USA: Lewiston Somali student wins statewide writing award


Fadumo Musse of Lewiston High School is one of three high school juniors to win the Maine Community College System’s Journey Into Writing awards. From left are Maine Education Commissioner Stephen Bowen, Musse, students Arianna Tang and Emily Evans of Searsport High School, and first lady Ann LePage



Monday, June 24, 2013


AUGUSTA — A Lewiston High School student who wrote about leaving Somalia and adapting to a new country is one of three winners of a statewide writing contest for high school juniors.


Fadumo Musse is believed to be the first to win the annual writing contest whose native language is not English, Maine Community College System spokeswoman Elly Chase said Friday.


The other two students, who also won MCCS’s “A Journal Into Writing Contest” and named the 2013 Governor’s Young Writers of the Year, are Emily Evans of Searsport and Arianna Tang of Frankfort, both juniors at Searsport District High School.


Evans won for her essay “The Lake House,” Tang for “Sunny Side Up” and Musse for “The Land of My Memories.”


The three student essays were chosen from 137 entries from 40 Maine high schools. Contest judges were Maine authors Susan Kenney, Lewis Robinson and Bill Roorbach.


Lewiston Superintendent Bill Webster said he’s excited for Musse and the award she won.

“It’s another indication of the hard work and success taking place in Lewiston schools,” he said. Her essay is moving and well written, Webster said. “To think this is her second language is amazing. I think she’s got her college (application) essay.”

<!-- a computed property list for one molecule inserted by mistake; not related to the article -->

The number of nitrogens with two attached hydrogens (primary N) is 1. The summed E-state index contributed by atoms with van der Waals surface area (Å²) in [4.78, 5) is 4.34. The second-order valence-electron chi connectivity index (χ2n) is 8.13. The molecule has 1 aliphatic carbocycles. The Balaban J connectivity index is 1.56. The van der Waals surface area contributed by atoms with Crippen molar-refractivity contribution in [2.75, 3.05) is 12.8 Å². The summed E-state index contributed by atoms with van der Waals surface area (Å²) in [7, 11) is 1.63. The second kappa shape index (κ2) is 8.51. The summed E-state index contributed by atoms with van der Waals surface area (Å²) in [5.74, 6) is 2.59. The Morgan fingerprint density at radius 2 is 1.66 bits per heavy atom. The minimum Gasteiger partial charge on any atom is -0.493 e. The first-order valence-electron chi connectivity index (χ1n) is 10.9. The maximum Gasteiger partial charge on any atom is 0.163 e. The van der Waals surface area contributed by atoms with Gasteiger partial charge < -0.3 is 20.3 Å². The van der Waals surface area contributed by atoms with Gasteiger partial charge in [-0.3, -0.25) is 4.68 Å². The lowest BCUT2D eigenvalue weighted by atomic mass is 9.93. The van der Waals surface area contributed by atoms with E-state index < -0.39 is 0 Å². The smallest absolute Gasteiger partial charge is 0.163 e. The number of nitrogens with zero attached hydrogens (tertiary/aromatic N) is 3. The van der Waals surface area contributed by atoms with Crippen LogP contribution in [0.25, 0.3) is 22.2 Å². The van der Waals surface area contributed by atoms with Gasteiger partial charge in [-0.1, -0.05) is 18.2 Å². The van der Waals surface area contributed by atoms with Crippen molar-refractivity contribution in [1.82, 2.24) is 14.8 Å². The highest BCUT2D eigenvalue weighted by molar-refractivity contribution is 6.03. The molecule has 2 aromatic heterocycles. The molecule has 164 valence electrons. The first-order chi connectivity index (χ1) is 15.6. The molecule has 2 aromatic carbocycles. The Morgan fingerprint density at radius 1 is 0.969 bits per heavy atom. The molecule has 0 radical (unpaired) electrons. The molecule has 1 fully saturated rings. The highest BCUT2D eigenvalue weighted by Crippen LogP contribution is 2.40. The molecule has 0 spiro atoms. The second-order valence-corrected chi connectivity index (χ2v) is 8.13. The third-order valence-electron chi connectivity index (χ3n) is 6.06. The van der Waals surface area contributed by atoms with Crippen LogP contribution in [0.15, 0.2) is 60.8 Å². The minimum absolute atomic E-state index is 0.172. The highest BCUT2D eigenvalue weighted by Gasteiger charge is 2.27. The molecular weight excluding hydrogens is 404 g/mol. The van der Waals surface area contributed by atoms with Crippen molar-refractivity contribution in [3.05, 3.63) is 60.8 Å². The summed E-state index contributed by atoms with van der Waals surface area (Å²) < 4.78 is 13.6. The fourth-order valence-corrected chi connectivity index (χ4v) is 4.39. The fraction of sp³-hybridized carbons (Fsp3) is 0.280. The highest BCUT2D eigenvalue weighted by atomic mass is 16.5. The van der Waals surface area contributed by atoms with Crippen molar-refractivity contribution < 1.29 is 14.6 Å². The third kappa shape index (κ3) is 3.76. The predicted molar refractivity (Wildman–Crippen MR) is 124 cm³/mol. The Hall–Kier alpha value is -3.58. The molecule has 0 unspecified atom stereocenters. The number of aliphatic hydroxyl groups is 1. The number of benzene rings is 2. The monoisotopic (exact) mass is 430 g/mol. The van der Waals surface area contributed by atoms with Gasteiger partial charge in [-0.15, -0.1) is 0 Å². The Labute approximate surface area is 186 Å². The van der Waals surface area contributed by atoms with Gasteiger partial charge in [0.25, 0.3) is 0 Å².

Musse wrote about leaving Somalia as a child, a country she described as “filled with people who share the same religion, language, color.” She wrote about war, how “bullets became the rain of the nation.”

Musse wrote about struggling to fit in at Lewiston High School, taking on more work than expected, “always careful, watching my words and carefully selecting my course of actions. I abandoned my culture, trying to assume the identify I thought would serve me better.”


One rainy day walking home from school with friends she met an elderly, fragile Somali lady.

The woman asked Musse if she was a Somali. She answered “of course I am a Somali,” but realized she answered in English. The experience helped Musse realize she didn’t need to abandon her culture. The next day she wore her culture more proudly, wearing her longest hijab to school.


Everyone treated her the same. “I finally learned that I didn’t have to change my true identity,” she wrote.

First lady Ann LePage and MCCS President John Fitzsimmons presented the three students with awards and $2,500 checks during a June 19 Blaine House ceremony. The prize money was donated by U.S. Cellular.


Fitzsimmons said in a written statement that the high school writers’ “innate talent has been nurtured by their teachers, who have allowed their skills to develop and now be recognized as the best in Maine.”

“A Journey Into Writing” is open to all high school juniors.


To read the winning student essays go to